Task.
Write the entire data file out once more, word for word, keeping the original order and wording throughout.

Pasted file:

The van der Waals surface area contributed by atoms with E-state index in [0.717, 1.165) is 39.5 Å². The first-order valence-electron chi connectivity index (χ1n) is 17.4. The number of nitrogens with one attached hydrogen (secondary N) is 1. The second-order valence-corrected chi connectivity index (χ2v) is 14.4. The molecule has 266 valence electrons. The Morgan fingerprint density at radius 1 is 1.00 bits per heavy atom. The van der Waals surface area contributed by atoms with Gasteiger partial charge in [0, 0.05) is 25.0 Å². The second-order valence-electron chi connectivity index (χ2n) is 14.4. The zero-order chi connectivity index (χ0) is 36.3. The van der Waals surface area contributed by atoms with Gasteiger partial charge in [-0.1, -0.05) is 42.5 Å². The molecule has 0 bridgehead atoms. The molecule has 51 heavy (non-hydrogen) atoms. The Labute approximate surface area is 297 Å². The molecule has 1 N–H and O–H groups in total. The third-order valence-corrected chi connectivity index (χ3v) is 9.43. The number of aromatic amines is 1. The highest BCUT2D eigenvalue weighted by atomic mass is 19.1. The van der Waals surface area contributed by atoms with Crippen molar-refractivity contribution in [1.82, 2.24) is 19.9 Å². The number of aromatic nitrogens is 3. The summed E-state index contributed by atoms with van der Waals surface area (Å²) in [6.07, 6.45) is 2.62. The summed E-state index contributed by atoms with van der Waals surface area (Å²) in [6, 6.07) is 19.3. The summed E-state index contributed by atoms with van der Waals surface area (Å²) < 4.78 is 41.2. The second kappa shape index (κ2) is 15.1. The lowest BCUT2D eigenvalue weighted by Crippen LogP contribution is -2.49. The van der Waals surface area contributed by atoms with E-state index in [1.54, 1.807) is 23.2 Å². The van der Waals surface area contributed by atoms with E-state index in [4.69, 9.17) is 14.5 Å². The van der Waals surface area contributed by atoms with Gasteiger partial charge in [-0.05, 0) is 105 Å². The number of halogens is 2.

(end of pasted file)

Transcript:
The van der Waals surface area contributed by atoms with E-state index in [0.717, 1.165) is 39.5 Å². The first-order valence-electron chi connectivity index (χ1n) is 17.4. The number of nitrogens with one attached hydrogen (secondary N) is 1. The second-order valence-corrected chi connectivity index (χ2v) is 14.4. The molecule has 266 valence electrons. The Morgan fingerprint density at radius 1 is 1.00 bits per heavy atom. The van der Waals surface area contributed by atoms with Gasteiger partial charge in [0, 0.05) is 25.0 Å². The second-order valence-electron chi connectivity index (χ2n) is 14.4. The zero-order chi connectivity index (χ0) is 36.3. The van der Waals surface area contributed by atoms with Gasteiger partial charge in [-0.1, -0.05) is 42.5 Å². The molecule has 0 bridgehead atoms. The molecule has 51 heavy (non-hydrogen) atoms. The Labute approximate surface area is 297 Å². The molecule has 1 N–H and O–H groups in total. The third-order valence-corrected chi connectivity index (χ3v) is 9.43. The number of aromatic amines is 1. The highest BCUT2D eigenvalue weighted by atomic mass is 19.1. The van der Waals surface area contributed by atoms with Crippen molar-refractivity contribution in [1.82, 2.24) is 19.9 Å². The number of aromatic nitrogens is 3. The summed E-state index contributed by atoms with van der Waals surface area (Å²) in [6.07, 6.45) is 2.62. The summed E-state index contributed by atoms with van der Waals surface area (Å²) in [6, 6.07) is 19.3. The summed E-state index contributed by atoms with van der Waals surface area (Å²) < 4.78 is 41.2. The second kappa shape index (κ2) is 15.1. The lowest BCUT2D eigenvalue weighted by Crippen LogP contribution is -2.49. The van der Waals surface area contributed by atoms with E-state index in [1.54, 1.807) is 23.2 Å². The van der Waals surface area contributed by atoms with E-state index in [4.69, 9.17) is 14.5 Å². The van der Waals surface area contributed by atoms with Gasteiger partial charge in [-0.05, 0) is 105 Å². The number of halogens is 2.